With shovels and hoes, we dug a low spot in the crusty snow below the water for the pump to set.  Chunks of bobbing snow, like gathering mini icebergs, bumped against our rubber boots as we stretched the hose out towards the hill beyond the yard that slopes down to the marshland.  But when we plugged in the well-battered beast, it pulled the water so hard that all the ice collected and choked the system.  So we bared our teeth against our freezing feet, standing nearly knee-deep in the frigid mess, armed with canoe paddles to keep the icebergs away.  Plumped hoses carried gushing water past the woodshed to blast down the hill in a torrent that washed away channels of sod beneath the snow. 

It continued to rain, and for two more days we had to extend our rent, wade the tide, and keep our canoe-paddle vigil.  We’ve since made some landscaping adjustment, but a turkey coop moat is still an annual spring occurrence.  The turkeys hardly seem to mind, so long as their house is dry.  Guess that’s what those long legs are for! 

The ducks are absolutely thrilled with the warming weather, and I’m sure they were out dancing in today’s drizzle.  Water!  They burrow their bills in the crystalline snow, prancing back and forth.  Oh for the day when they can take a bath in their kiddie pool again!  And mud?  Bring it on!  One of these nights, I’ll come in to the coop to find a flock of brown ducks.  Oh dear, well, at least they’re enjoying themselves.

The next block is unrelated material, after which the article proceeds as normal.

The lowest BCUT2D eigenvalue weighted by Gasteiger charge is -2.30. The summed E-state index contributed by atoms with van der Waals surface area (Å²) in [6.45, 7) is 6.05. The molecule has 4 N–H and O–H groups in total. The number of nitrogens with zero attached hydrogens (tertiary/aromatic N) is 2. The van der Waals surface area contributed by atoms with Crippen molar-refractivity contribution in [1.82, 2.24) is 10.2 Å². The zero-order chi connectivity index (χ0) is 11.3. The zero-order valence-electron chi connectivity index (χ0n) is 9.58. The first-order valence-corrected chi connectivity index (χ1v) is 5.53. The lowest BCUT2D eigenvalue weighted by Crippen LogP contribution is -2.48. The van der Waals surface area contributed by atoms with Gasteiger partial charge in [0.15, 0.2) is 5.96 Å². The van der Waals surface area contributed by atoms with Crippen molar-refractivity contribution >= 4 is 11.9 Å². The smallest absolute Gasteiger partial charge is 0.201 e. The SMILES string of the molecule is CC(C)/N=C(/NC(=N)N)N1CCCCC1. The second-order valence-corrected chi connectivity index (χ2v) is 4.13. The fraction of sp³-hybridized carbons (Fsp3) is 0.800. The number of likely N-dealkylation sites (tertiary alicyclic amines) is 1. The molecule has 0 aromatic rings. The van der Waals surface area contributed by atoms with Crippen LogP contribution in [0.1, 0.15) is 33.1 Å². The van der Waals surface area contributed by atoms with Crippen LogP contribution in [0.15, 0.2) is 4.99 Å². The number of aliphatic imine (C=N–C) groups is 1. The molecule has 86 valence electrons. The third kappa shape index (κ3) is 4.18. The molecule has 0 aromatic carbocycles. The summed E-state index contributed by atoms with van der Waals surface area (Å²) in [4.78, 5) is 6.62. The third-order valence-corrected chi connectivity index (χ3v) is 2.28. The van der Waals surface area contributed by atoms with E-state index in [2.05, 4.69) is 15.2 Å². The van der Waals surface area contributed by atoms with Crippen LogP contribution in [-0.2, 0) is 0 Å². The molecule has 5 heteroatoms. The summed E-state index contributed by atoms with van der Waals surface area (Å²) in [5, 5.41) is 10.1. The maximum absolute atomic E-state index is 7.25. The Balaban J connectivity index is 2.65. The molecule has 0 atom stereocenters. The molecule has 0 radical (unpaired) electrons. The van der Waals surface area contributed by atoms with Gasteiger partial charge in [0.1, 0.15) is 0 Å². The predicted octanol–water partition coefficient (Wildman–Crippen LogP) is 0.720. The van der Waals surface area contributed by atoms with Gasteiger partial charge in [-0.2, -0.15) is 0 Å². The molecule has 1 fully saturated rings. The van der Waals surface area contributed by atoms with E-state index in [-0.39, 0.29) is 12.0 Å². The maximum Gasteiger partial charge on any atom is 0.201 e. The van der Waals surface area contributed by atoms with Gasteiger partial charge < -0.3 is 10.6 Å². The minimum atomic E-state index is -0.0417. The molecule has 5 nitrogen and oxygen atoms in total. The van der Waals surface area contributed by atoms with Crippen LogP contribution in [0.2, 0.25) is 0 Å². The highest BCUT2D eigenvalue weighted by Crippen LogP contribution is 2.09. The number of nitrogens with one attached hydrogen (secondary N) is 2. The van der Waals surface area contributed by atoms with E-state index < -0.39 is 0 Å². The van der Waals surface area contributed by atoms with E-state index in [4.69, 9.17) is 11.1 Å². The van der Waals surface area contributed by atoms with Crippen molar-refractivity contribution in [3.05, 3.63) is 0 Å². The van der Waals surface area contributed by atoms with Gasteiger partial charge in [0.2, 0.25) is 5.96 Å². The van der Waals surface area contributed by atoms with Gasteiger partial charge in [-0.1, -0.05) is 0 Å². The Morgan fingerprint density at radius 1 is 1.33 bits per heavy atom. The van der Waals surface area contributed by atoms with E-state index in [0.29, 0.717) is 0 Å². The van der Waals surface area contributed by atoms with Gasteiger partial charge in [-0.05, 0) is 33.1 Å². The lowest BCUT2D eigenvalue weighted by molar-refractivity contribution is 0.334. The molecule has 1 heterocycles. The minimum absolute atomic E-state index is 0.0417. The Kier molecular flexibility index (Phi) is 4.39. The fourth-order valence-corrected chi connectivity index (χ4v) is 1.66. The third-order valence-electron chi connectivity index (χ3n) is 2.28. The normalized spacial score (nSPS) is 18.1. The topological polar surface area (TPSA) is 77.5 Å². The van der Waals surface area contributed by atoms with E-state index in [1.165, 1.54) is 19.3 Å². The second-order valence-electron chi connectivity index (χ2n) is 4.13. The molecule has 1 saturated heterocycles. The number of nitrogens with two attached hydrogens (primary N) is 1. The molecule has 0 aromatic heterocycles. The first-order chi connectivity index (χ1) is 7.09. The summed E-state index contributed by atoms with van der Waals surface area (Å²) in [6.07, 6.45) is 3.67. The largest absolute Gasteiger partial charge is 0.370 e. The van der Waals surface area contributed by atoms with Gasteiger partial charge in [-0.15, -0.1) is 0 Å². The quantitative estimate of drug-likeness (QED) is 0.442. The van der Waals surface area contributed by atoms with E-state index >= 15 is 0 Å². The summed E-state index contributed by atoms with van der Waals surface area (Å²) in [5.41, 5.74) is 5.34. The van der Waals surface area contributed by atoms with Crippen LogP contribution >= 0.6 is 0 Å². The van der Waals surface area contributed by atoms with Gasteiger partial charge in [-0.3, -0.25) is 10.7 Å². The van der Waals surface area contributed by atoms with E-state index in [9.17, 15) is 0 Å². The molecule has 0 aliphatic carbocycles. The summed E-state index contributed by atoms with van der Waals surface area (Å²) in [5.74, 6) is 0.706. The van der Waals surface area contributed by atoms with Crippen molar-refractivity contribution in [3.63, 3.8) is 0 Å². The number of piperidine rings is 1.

But despite the flooding, the mess, the slipping and sliding, and all the rest, Mud Season reminds us that spring is on its way.  There may still be a few more snows before we’re through with winter’s grasp, but the sun stands stronger in the sky, the banks are receding, and someday eager blades of grass will poke through the mud, followed by crocuses with their cheerful purple faces.

Just recently, our first pair of lambs were born—a sure sign of the spring season.  My chick order is in to the hatchery, we’re planning the garden, and every day new smells greet me during chores.  Nature stretches, yawns, and slowly begins to move forward in the cycle of life from the cold depths of winter.

Keep your spirits up, watch for puddles, and enjoy those quirky moments that are all a part of Mud Season in the Northwoods.  I’ll be shoveling water out of the barn again tonight, for sure, but it’s all part of the process.  See you down on the farm sometime.

Laura Berlage is a co-owner of North Star Homestead Farms, LLC and Farmstead Creamery & Café. 715-462-3453 www.nort
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Gym Time

Just this last weekend, area fitness leaders held a gathering event to help the public get motivated about taking care of their bodies and connecting with folks in the area who specialize in fitness training, supplements, personal care, and more.  Kelli (our first farm intern and continued supporter) and I were representing the farm with an interactive booth—promoting the idea that real health includes local, nutritious foods directly from their place of production.  With fresh greens from the aquaponics system, foods made with ancient grains, pantry goods from local fruits, and grassfed meats, eggs, and local cheeses, it was a great way for attendants to taste the flavor of the farm, learn more about what we do, and meet the people on the front lines of the local foods scene.